Throughout this series, we examined nourishing our spirit and discovered how we are designed to connect with God. Our connection is called “abiding” in the Bible and John 15 teaches that we are to abide in Christ as a branch abides in a vine. The connection should be seamless, uninterrupted, and whole. If you’d like to start at the beginning of the series and read Part 1, click here.
Benefits of Nourishing Your Spirit
The benefits of nourishing your spirit are countless. By abiding in Christ, we learn to receive the love that God so freely supplies. We receive confidence, knowing that we are His. Most notably, when our spirit is nourished we bear fruit—not from our own efforts, but the fruit of the Holy Spirit that flows through us. This fruit manifests itself in real life, even when life gets messy and difficult.
It’s true that life gets harder as we age. Our problems get bigger. The good news is, when we draw closer to God day by day, we lean increasingly on Him and His strength. I often wonder how people navigate life without His support.
In my personal life, I’ll share that my mom is very sick. Four weeks ago, the doctors said she had only weeks to live. She’s 85 with a bad heart, and she’s very weak. In-home hospice started so we receive frequent visits from nurses, social workers, and even a chaplain if we wish.
The burden of 24-hour care is carried by the family. I set up a video baby monitor and I receive notifications on my cell phone if she even moves her covers in the night. We have a lot of people in our house right now and I have more help than I could ever wish for. But it’s still hard. It’s so hard.
Mom and I have not always had a great relationship. I’m her only surviving child and she has lived with us since my dad passed away 18 years ago. Watching her decline so rapidly is heartbreaking. What slays me and keeps me up at night is that she doesn’t know Jesus. She wants no part of Him.
Abiding Through Difficulties
In this season of caring for her, in the midst of the demands of ordinary life, abiding looks different for me than it ever has. There’s not much uninterrupted time to sit and wait on Him. So I pray on the go. I keep my feet moving while I worship. And I read only a few sentences of the Bible at a time.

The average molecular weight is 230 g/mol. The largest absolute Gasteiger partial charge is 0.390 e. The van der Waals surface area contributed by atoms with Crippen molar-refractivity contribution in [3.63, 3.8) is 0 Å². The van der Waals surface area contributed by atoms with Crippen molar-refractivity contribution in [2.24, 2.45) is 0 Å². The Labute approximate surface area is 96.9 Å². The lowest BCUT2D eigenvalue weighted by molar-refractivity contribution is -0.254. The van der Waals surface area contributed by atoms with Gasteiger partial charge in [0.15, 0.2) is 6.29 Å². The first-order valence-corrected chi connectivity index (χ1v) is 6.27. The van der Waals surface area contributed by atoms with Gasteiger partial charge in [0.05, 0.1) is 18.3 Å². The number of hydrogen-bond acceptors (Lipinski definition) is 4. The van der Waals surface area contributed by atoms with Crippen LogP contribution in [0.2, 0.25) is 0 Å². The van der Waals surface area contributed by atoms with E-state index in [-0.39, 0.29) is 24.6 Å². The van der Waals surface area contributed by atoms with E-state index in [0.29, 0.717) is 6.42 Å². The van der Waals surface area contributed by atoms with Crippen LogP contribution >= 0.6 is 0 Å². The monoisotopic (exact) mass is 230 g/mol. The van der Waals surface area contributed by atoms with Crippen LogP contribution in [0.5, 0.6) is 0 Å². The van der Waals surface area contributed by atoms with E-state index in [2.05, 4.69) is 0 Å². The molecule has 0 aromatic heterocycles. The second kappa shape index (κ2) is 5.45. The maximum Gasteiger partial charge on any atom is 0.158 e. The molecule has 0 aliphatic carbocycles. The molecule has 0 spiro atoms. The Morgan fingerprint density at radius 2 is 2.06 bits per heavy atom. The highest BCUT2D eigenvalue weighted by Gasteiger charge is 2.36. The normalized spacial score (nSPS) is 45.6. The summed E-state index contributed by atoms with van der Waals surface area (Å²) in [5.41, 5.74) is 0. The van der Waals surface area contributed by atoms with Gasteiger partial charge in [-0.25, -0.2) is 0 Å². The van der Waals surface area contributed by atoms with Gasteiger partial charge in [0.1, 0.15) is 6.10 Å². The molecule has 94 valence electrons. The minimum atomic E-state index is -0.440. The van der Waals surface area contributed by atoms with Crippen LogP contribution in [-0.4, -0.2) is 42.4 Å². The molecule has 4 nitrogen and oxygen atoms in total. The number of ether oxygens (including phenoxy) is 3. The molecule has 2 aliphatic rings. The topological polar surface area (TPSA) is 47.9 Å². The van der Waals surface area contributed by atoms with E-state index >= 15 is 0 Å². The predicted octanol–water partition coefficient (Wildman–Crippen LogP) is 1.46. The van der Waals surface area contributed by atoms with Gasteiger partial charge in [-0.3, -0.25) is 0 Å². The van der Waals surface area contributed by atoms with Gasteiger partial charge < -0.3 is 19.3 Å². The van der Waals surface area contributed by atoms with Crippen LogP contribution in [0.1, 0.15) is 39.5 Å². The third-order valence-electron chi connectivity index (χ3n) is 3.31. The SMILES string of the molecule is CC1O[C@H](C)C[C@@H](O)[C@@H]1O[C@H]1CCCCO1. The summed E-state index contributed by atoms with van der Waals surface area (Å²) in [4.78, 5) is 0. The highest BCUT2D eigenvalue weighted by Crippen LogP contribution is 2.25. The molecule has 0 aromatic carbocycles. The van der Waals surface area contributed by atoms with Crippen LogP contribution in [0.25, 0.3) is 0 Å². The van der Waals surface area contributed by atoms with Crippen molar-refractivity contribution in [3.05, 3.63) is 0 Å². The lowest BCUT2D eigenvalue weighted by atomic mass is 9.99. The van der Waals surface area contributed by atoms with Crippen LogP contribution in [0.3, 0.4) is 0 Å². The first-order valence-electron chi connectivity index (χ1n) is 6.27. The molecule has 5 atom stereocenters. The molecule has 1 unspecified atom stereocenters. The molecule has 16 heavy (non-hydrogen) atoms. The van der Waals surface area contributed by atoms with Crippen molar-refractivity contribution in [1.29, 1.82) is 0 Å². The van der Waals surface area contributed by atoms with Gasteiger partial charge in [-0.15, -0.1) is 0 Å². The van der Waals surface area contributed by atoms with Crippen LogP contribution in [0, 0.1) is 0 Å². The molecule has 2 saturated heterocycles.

Mom is increasingly anxious when I’m not close by so leaving the house is tricky. I’m so thankful for technology and online sermons from our church that help keep me connected with the body of Christ.
I know that God is fully aware of my situation. From before the foundation of the world, He knew we’d face this and He walks with us. Somehow, I love her as He does. In a mysterious way, it brings joy to serve her and care for her. Somehow, I’m grateful for the opportunity to honor her.
The Fruit of Abiding
The other day, I stood at the coffee pot, just simply filling a cup and I was overwhelmed by His nearness. It brought such peace and assurance to my heart. I could feel His passion, His love, His affection.
This is the fruit of abiding. And it’s not just for me. It’s for all of God’s children who are willing to let the love of Christ fill all the empty places in our hearts.
The joy of Christmas is knowing that God came to be with us. We celebrate His birth and the anticipation of remaining in His unfailing love. Because we were created to connect with God. And when we do, we are never, ever alone.
When we abide in Christ, we connect with Him, which allows us to be radically loved by Him. We grow to be more like Him, to love others more fully, and to be full of delight about who God is for us. That is what makes Christmas merry.
Merry, Merry Christmas to you, my sweet friends.